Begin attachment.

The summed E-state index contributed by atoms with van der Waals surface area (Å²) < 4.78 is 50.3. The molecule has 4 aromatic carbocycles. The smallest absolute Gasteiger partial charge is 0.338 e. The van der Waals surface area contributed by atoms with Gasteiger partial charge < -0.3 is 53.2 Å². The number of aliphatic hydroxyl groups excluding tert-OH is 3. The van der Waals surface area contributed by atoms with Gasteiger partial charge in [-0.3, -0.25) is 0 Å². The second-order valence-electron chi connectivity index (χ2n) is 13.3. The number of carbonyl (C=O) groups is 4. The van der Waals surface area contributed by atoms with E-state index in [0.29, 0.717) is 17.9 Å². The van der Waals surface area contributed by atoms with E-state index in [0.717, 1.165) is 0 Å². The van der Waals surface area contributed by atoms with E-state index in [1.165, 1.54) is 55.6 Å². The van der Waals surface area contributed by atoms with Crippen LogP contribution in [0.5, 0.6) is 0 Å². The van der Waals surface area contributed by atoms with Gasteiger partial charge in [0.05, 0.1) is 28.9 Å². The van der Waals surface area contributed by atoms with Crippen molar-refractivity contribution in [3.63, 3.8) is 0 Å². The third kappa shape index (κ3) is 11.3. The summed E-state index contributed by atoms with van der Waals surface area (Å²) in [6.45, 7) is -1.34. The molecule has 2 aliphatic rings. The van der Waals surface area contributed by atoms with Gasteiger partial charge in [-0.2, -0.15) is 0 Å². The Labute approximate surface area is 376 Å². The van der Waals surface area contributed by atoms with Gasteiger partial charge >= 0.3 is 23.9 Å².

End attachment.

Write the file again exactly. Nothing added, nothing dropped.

The summed E-state index contributed by atoms with van der Waals surface area (Å²) < 4.78 is 50.3. The molecule has 4 aromatic carbocycles. The smallest absolute Gasteiger partial charge is 0.338 e. The van der Waals surface area contributed by atoms with Gasteiger partial charge < -0.3 is 53.2 Å². The number of aliphatic hydroxyl groups excluding tert-OH is 3. The van der Waals surface area contributed by atoms with Gasteiger partial charge in [-0.3, -0.25) is 0 Å². The second-order valence-electron chi connectivity index (χ2n) is 13.3. The number of carbonyl (C=O) groups is 4. The van der Waals surface area contributed by atoms with E-state index in [0.29, 0.717) is 17.9 Å². The van der Waals surface area contributed by atoms with E-state index in [0.717, 1.165) is 0 Å². The van der Waals surface area contributed by atoms with E-state index in [1.165, 1.54) is 55.6 Å². The van der Waals surface area contributed by atoms with Crippen LogP contribution in [0.5, 0.6) is 0 Å². The van der Waals surface area contributed by atoms with Gasteiger partial charge in [0.05, 0.1) is 28.9 Å². The van der Waals surface area contributed by atoms with Crippen molar-refractivity contribution in [3.63, 3.8) is 0 Å². The third kappa shape index (κ3) is 11.3. The summed E-state index contributed by atoms with van der Waals surface area (Å²) in [6.45, 7) is -1.34. The molecule has 2 aliphatic rings. The van der Waals surface area contributed by atoms with Gasteiger partial charge in [-0.2, -0.15) is 0 Å². The Labute approximate surface area is 376 Å². The van der Waals surface area contributed by atoms with Gasteiger partial charge >= 0.3 is 23.9 Å².